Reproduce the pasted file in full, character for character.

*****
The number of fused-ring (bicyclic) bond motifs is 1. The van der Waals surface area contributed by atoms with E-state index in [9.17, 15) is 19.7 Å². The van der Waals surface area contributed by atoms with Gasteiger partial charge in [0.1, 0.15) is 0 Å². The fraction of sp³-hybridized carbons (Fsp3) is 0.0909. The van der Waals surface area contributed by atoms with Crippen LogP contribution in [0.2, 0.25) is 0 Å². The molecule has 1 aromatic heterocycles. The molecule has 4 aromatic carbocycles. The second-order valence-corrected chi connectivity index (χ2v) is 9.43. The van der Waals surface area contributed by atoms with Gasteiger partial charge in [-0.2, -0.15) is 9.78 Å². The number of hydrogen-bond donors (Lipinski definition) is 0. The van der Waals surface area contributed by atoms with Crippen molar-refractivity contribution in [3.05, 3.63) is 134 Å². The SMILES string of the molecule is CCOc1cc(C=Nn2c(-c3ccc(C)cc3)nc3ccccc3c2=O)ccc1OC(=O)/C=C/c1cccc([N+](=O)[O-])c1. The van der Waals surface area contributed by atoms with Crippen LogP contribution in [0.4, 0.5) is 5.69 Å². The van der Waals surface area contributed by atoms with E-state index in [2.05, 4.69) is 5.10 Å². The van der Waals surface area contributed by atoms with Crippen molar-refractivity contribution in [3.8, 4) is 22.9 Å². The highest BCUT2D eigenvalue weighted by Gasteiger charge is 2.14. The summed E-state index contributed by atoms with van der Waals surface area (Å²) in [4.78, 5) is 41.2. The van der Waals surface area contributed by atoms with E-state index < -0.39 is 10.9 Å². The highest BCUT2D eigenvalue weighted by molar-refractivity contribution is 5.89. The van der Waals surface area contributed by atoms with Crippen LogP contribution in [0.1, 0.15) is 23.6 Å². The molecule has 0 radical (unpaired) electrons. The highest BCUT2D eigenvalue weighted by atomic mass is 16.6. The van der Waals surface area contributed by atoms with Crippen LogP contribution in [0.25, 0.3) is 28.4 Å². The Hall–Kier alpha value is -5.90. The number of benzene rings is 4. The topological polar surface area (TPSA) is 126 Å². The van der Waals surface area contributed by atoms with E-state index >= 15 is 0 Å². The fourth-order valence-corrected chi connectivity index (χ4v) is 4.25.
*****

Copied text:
The number of fused-ring (bicyclic) bond motifs is 1. The van der Waals surface area contributed by atoms with E-state index in [9.17, 15) is 19.7 Å². The van der Waals surface area contributed by atoms with Gasteiger partial charge in [0.1, 0.15) is 0 Å². The fraction of sp³-hybridized carbons (Fsp3) is 0.0909. The van der Waals surface area contributed by atoms with Crippen LogP contribution in [0.2, 0.25) is 0 Å². The molecule has 1 aromatic heterocycles. The molecule has 4 aromatic carbocycles. The second-order valence-corrected chi connectivity index (χ2v) is 9.43. The van der Waals surface area contributed by atoms with Gasteiger partial charge in [-0.2, -0.15) is 9.78 Å². The number of hydrogen-bond donors (Lipinski definition) is 0. The van der Waals surface area contributed by atoms with Crippen molar-refractivity contribution in [3.05, 3.63) is 134 Å². The SMILES string of the molecule is CCOc1cc(C=Nn2c(-c3ccc(C)cc3)nc3ccccc3c2=O)ccc1OC(=O)/C=C/c1cccc([N+](=O)[O-])c1. The van der Waals surface area contributed by atoms with Crippen LogP contribution in [0.4, 0.5) is 5.69 Å². The van der Waals surface area contributed by atoms with E-state index in [2.05, 4.69) is 5.10 Å². The van der Waals surface area contributed by atoms with Crippen molar-refractivity contribution in [3.8, 4) is 22.9 Å². The highest BCUT2D eigenvalue weighted by Gasteiger charge is 2.14. The summed E-state index contributed by atoms with van der Waals surface area (Å²) in [4.78, 5) is 41.2. The van der Waals surface area contributed by atoms with E-state index < -0.39 is 10.9 Å². The highest BCUT2D eigenvalue weighted by molar-refractivity contribution is 5.89. The van der Waals surface area contributed by atoms with Crippen LogP contribution in [0.1, 0.15) is 23.6 Å². The molecule has 0 radical (unpaired) electrons. The highest BCUT2D eigenvalue weighted by atomic mass is 16.6. The van der Waals surface area contributed by atoms with Crippen LogP contribution in [0.25, 0.3) is 28.4 Å². The Hall–Kier alpha value is -5.90. The number of benzene rings is 4. The topological polar surface area (TPSA) is 126 Å². The van der Waals surface area contributed by atoms with E-state index >= 15 is 0 Å². The fourth-order valence-corrected chi connectivity index (χ4v) is 4.25.